|Girls walk amid morning showers and (above) two women take shelter under umbrellas to beat the afternoon sun at Kargil Chowk in Patna on Wednesday.
Pictures by Deepak Kumar and Jai Prakash
The city recorded just 24.6mm rainfall this June, scripting a record of minimum precipitation for the month over the past 50 years and sparking a water scarcity scare.
Indian Meteorological Department (IMD), Patna, on Wednesday declared that the rainfall this June in the town area of Patna was 24.6mm — all-time lowest for this month in the past 50 years. Earlier, the June of 2005 was the driest in the past 50 years. The rainfall stood at 31.5mm then.
Ashish Sen, the director (radar) of IMD, Patna, told The Telegraph: “The rainfall recorded for the month of June this year has been 24.6mm. It is the all-time lowest rainfall for this month. Such scanty rainfall can be attributed to poor pre-monsoon activity and delay in the arrival of monsoon. Pre-monsoon thunderstorms are the major contributor to the rainfall in June.”
Sen said: “This year, only two pre-monsoon thunderstorms were recorded in the Patna town area on June 2 and 18. As a result of such poor pre-monsoon activities, the total pre-monsoon rainfall in the past month stood at 15.5mm. With 9.1mm of monsoon rainfall, the total precipitation in the month increased to mere 24.6mm.”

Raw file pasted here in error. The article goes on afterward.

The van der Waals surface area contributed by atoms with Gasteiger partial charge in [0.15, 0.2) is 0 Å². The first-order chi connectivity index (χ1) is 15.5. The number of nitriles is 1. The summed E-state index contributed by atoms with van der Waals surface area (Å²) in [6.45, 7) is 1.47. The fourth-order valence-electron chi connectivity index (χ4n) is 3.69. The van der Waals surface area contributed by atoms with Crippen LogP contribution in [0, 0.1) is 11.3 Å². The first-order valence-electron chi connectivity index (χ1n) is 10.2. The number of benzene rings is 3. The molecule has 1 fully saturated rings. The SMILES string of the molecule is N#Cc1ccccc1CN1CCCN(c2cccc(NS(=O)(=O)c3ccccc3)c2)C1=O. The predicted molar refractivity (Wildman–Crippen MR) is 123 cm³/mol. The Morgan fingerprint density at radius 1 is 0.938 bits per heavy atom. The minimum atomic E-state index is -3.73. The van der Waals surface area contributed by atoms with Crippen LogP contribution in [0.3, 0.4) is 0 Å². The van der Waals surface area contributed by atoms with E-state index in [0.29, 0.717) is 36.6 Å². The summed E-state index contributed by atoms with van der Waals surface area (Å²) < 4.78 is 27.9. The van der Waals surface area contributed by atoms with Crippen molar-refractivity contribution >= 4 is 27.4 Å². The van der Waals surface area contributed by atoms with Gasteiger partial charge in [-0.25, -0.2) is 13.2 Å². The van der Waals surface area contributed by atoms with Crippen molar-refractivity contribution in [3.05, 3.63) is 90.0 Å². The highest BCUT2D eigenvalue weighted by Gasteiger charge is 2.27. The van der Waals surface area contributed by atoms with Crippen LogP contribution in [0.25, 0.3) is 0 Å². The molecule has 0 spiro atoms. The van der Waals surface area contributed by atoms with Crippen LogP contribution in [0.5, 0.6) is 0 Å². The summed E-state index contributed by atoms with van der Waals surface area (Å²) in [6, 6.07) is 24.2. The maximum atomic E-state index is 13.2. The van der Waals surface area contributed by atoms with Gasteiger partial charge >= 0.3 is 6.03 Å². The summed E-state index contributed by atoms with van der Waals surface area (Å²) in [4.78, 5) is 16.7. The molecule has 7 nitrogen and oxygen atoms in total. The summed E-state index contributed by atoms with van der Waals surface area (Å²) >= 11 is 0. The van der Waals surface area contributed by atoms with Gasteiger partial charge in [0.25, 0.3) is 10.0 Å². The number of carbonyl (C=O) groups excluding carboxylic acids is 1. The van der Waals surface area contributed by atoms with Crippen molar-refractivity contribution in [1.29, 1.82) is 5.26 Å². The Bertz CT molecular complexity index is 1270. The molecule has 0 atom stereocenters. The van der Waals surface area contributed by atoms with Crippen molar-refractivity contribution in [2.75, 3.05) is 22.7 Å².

Water experts in the city said the groundwater table could deplete because of the scanty rainfall. “Majority of the population in Patna is dependent on the groundwater table for the fulfilment of all kinds of water needs. On top of this, rainwater harvesting is hardly practised in the city. Thus, monsoon rainfall is the only source of groundwater recharge. With poor rainfall in June, the groundwater table was virtually not recharged,” said Ashok Ghosh, the head of the department of environment and water management, AN College.
The water-level could dip significantly this year because prior to the “dry June”, the state capital recorded the highest average maximum temperature for the month of May. “The average maximum temperature for May, 2012 was 40.7°C, the highest in the past 30 years. The average maximum temperature for the month is 38.9°C,” said Sen.
Weather scientists claimed that June was comparatively dry this year across the state. Abdus Sattar, the assistant professor of meteorology at Rajendra Agriculture University, Pusa, told The Telegraph: “The rainfall in the month of June in the previous year was around 300mm in Samastipur. But it came down to around 90mm this year. Similar conditions have been observed in several other districts.”
Sattar claimed that such an unusual dip in the rainfall was because of the climate change. “The climate change has become a reality. It is leading to extreme rise in temperature in the summer month of May and alarmingly scanty rainfall in the monsoon month June. Such abnormal macro level weather changes would continue to occur in the future as well,” said Sattar.
Pradhan Parth Sarthi, a climate change expert in the department of environment and forests, government of Bihar, echoed Sattar. “The negligible depression (low pressure) formation in Patna in June can be attributed to an immediate impact of climate change. But the scanty rainfall in June can also be attributed to slight rise in the sea surface temperature of the equatorial pacific ocean region,” said Parth Sarthi.